My mom, dad & I always ate dinner together until I was older & involved in after school sports & had a big evening paper route, but she always warmed up dinner for me when I came home. I did virtually no cooking growing up. I didn't have a desire to cut up chickens or stuff turkeys,no wonder I became a vegetarian!
Looking forward to your next post.

Jessica said...

Hi Kris and Brian! I've been a lurker for months and am very interested in the topics that you all discuss. I was recently reading up on a drink called Kombucha Tea and was wondering what your thoughts were? Is it recommended in your raw lifestyle? I would appreciate any information or advice on this interesting drink. Thanks so much and hope that Kris returns from her trip safely. Peace, Love, Dove...Jessica

Anne said...

Ha! Clint, I remember those trips to the bathroom, too. I once threw out a hot dog while "going to the bathroom." Only I wasn't wise enough to flush it; I shoved it in the trash can wrapped in a napkin. Got busted a couple hours later when the cat went in there, fished it out, and came out and started devouring it on the floor in front of my parents.

Can you believe that back then we got in trouble for not eating our HOT DOGS?!

Goony, my hubby isn't really on board with all of this, and he makes a little fun of me, too. Not in a threatened way, but in a way that makes me feel self-conscious sometimes. "Is this MEAT?" he'll say with mock shock, if I make him a turkey sandwich to go along with a huge salad. I haven't even told him that I follow raw food or healthy eating websites, and I've not told him about posting here. He would wonder why on earth his wife, who doesn't have cancer, is e-hanging out on a "cancer blog." If I were to try and explain it, he'd look at me funny and say, "OK, honey, whatever you want to do." Much like he did when I brought home my $350 Vitamix, and a year later, my $200 Omega juicer. It's hard to explain, but I feel like I don't need his support or permission for everything I do. Eating this way, and coming here to this site, makes me feel good. He wouldn't want to discuss raw food or In Defense of Food with me; he's got other things he'd rather talk about in his spare time. He doesn't care that much about food. He'll eat whatever's laid in front of him without complaining, so I just quietly make vegan dinners and huge salads most of the time and he eats them because his other choice is to make his own damn dinner. And this goes both ways: He's got things he does that I'm not part of that make him happy; things that I don't necessarily want to hear about night and day. We're very close, and have plenty of common interests that we're passionate about together, but we're also separate people. It took me a long time to be okay with our having some separate interests, but now I love that about our marriage. If he wants to go off and scuba dive for a weekend, fine; I don't have to go. If I want to go off and attend an organic farming event, fine; he can stay home. We're both capable of being independent and having some separate passions. That said, sometimes he asks if I'll make enough green juice for him to have one, too. He likes them.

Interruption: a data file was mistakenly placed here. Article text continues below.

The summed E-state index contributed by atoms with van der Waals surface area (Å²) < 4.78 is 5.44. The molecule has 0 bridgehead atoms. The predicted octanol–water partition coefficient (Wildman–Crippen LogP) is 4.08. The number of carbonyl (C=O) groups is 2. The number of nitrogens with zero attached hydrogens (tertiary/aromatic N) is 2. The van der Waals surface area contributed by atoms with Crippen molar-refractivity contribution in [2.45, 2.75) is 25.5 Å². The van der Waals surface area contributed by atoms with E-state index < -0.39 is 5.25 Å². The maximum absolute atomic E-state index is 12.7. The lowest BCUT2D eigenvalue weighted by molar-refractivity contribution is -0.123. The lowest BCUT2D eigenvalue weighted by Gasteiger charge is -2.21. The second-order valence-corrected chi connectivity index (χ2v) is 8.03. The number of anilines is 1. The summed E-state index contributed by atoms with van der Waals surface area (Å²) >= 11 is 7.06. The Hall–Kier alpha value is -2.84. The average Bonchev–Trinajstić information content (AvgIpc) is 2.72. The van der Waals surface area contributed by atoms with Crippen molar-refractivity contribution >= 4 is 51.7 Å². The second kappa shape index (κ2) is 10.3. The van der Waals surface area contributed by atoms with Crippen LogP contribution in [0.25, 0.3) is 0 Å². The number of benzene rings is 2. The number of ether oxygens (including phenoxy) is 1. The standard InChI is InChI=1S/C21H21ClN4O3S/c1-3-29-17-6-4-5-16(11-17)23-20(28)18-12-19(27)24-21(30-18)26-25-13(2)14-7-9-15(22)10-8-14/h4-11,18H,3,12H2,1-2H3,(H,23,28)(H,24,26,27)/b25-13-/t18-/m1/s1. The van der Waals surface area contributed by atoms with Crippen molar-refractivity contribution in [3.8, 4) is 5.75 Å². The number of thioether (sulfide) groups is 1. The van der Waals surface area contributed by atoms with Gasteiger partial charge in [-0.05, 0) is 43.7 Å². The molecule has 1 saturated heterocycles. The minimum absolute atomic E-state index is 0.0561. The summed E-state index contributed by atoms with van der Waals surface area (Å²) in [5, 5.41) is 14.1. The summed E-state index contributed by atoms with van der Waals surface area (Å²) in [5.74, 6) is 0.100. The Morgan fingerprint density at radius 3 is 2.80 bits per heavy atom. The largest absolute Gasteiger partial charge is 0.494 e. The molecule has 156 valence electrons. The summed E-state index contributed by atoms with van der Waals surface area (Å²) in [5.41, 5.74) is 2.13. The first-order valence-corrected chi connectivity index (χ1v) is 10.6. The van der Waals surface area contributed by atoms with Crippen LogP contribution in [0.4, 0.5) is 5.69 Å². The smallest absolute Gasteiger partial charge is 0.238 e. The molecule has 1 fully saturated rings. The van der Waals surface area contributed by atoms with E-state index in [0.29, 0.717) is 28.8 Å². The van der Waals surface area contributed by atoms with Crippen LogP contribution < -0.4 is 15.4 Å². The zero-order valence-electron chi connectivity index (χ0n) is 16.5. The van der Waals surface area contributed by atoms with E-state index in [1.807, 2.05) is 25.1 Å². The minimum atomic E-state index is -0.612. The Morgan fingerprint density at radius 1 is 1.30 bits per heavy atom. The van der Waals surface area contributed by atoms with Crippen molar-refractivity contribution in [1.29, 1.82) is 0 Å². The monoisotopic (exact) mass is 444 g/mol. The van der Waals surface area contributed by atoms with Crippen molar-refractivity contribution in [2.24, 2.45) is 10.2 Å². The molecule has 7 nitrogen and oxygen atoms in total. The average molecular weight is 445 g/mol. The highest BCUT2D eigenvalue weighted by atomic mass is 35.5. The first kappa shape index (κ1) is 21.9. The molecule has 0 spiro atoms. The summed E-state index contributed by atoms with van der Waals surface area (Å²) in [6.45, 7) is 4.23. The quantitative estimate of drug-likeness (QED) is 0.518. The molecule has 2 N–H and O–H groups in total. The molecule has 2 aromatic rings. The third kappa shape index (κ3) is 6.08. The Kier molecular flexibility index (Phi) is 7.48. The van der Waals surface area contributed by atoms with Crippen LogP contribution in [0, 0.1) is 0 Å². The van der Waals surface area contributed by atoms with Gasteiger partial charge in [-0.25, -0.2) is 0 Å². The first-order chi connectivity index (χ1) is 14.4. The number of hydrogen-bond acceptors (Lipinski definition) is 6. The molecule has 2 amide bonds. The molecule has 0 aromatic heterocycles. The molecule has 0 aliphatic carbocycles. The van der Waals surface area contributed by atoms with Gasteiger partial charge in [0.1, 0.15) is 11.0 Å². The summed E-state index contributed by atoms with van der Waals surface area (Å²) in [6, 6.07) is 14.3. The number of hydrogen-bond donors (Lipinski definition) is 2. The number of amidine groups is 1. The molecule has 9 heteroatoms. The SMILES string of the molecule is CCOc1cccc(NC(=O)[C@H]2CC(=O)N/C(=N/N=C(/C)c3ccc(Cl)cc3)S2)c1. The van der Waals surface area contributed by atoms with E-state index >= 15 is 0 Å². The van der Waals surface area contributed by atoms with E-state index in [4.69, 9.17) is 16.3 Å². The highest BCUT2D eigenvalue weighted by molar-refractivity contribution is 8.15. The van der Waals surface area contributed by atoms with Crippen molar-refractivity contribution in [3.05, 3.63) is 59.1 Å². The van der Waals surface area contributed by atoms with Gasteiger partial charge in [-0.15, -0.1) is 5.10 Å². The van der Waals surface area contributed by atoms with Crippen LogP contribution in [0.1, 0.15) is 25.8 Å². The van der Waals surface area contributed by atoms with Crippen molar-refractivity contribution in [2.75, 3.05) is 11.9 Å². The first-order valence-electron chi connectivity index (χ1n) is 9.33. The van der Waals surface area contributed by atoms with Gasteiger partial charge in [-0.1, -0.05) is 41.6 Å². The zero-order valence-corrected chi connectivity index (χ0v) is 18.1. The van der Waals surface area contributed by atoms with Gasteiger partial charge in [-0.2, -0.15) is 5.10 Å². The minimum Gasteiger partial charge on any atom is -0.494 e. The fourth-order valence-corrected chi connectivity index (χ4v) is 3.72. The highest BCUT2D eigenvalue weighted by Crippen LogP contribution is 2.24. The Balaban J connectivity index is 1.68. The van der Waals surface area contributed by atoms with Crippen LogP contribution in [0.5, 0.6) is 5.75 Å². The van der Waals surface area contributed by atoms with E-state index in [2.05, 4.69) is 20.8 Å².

So I guess it works because we don't begrudge each other those separate interests. He's not interested in what I'm doing foodwise, but he's not resentful or threatened by it. Your Brian sounds like he finds it threatening. Kind of like those guys you hear about who get all insecure when their wives lose a lot of weight. Surely he remembers how miserable you were before you embarked on this lifestyle; I guess I would second the suggestion to write a heartfelt letter. Don't try and bring him along, but appeal to him on the level that you need him to be supportive of how important it is to you to feel better.